Yes, You Can Say “No” to Your Partner With Mental Illness
It’s Friday, and you’ve had a long week. You have been looking forward to going out with your partner and friends tonight to kick off the last holiday weekend of the summer. But when you get home tonight, your partner who is experiencing _________ illness says that they don’t feel like going, and just wants to lay on the couch and watch tv tonight.
What do you do? Do you cancel your plans and stay home? Or do you go anyway, alone?
Those questions sound simple, but it’s not that easy when your partner has a mental illness, is it?
When you have a partner who is ill, you sacrifice a lot. Your partner likely has periods of time when they are not themselves, can’t participate in daily activities, may not be working, and just generally are not upholding their end of the relationship bargain. However, you’ve decided that you are staying by their side, and will weather the storms of mental illness with them.
This doesn’t mean giving up everything that’s important to you, though. You have the right to have a life.
Defining your boundaries
You may be doing all you can to help your partner as they experience their illness, and you need to acknowledge this for yourself. If you feel as if you should be doing more, but you know in your heart that there are just not enough hours in the day, or enough energy left in your body, honor your reality. Then set the limits and discuss them with your partner. Without clear boundaries about what you can and cannot do for your partner and for the relationship, you are likely to stretch yourself too thin. Lack of clear boundaries can lead to increased stress, depression, anger, low self-esteem, addictive behavior, and burnout.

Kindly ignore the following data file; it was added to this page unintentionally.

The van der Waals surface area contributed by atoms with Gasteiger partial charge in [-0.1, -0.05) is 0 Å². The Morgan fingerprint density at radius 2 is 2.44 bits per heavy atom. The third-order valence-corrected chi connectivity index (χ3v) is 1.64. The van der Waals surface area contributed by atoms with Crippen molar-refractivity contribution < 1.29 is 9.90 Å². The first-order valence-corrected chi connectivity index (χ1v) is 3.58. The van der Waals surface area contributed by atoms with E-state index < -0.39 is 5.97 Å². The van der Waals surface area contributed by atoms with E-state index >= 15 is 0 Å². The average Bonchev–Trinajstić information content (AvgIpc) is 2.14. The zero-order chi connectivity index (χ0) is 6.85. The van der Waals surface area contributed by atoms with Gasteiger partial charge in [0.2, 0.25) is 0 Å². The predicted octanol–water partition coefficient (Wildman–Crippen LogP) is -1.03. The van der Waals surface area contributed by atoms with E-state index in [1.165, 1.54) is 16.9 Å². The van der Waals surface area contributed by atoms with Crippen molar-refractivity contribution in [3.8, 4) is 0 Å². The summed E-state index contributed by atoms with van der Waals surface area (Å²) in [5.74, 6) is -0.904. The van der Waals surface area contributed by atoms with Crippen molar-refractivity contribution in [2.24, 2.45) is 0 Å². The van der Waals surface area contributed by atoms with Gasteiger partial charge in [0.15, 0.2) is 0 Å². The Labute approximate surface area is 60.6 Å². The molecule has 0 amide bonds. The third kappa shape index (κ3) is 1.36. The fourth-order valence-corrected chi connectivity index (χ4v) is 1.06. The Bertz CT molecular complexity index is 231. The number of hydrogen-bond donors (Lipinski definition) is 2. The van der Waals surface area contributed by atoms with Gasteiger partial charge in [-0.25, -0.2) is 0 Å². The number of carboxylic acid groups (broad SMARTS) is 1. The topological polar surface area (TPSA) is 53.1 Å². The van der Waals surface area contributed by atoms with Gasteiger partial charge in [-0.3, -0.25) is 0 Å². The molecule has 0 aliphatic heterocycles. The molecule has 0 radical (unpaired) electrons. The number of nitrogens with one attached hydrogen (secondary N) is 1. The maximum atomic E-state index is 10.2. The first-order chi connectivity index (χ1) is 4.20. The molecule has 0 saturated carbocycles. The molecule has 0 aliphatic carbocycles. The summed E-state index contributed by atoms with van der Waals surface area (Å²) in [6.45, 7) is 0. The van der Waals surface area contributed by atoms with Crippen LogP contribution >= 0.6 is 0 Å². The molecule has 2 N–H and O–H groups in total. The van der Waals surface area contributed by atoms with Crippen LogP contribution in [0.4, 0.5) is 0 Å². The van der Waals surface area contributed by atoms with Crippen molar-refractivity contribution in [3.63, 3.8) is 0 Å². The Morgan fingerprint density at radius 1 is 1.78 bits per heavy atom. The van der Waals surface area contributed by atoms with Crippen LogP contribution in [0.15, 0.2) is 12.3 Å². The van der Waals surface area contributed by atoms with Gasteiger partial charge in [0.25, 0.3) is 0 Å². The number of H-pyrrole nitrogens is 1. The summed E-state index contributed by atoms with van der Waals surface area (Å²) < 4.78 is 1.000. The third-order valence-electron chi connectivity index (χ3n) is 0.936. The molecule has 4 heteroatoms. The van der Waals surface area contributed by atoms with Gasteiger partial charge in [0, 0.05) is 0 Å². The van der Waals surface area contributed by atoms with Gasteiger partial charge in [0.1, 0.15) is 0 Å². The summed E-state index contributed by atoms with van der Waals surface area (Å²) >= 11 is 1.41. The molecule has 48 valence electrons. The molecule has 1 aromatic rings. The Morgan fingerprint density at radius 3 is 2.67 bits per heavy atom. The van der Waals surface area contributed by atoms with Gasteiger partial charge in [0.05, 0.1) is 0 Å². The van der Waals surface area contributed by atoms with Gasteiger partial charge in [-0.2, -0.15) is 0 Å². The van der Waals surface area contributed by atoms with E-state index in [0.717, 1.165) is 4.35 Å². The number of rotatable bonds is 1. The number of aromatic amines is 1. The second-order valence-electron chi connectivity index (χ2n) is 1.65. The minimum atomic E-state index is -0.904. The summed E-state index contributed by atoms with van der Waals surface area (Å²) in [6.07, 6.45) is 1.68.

Recognize that you are not superhuman
Recovery from a mental illness generally takes a long time: it’s a marathon, not a sprint. Most people who run marathons stop for breaks at water stations along the way, and those stations are strategically placed every couple of miles. The journey to wellness with your partner needs similar respite breaks, too. That might come in the form of something like a weekly group run with friends, or a scheduled time to go to a class or engage in a hobby. Or maybe a weekend away, by yourself or with family and friends, without your partner, every few months (although I would definitely still schedule regular small respite breaks in between.)
Understand that your partner can survive without your constant help
Helplessness can often come along with a mental illness diagnosis, especially early in the recovery process, as everyone figures out what comes next. But chances are that your partner is not so severely compromised by their illness that they need all of your attention all of the time. They may make you feel as if that’s the case, but as adults, they haven’t forgotten how to do the basics of life. Not answering every beck and call of your partner can remind them that they are capable, and empower them to do their own work. On the other side of the coin, guilt or a tendency towards codependency on your part may be making you feel like it’s your duty to relieve your partner of any stress. In that case, it’s time to find a good therapist and support group to help you figure this out.
Find the “yes”
So maybe tonight you opt to go out with your friends, as planned, without your partner. Have fun and try to avoid the guilty thoughts. Perhaps a way to do that is to explain to your partner that you need this time to have fun, but that you will do whatever they want tomorrow. Relationships always involve compromise, and having a partner with mental illness doesn’t change that.
More resources on how to say “no”
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Thieda, K. (2011). Yes, You Can Say “No” to Your Partner With Mental Illness. Psych Central. Retrieved on May 24, 2016, from http://blogs.psychcentral.com/wellness/2011/09/yes-you-can-say-no-to-your-partner-with-mental-illness/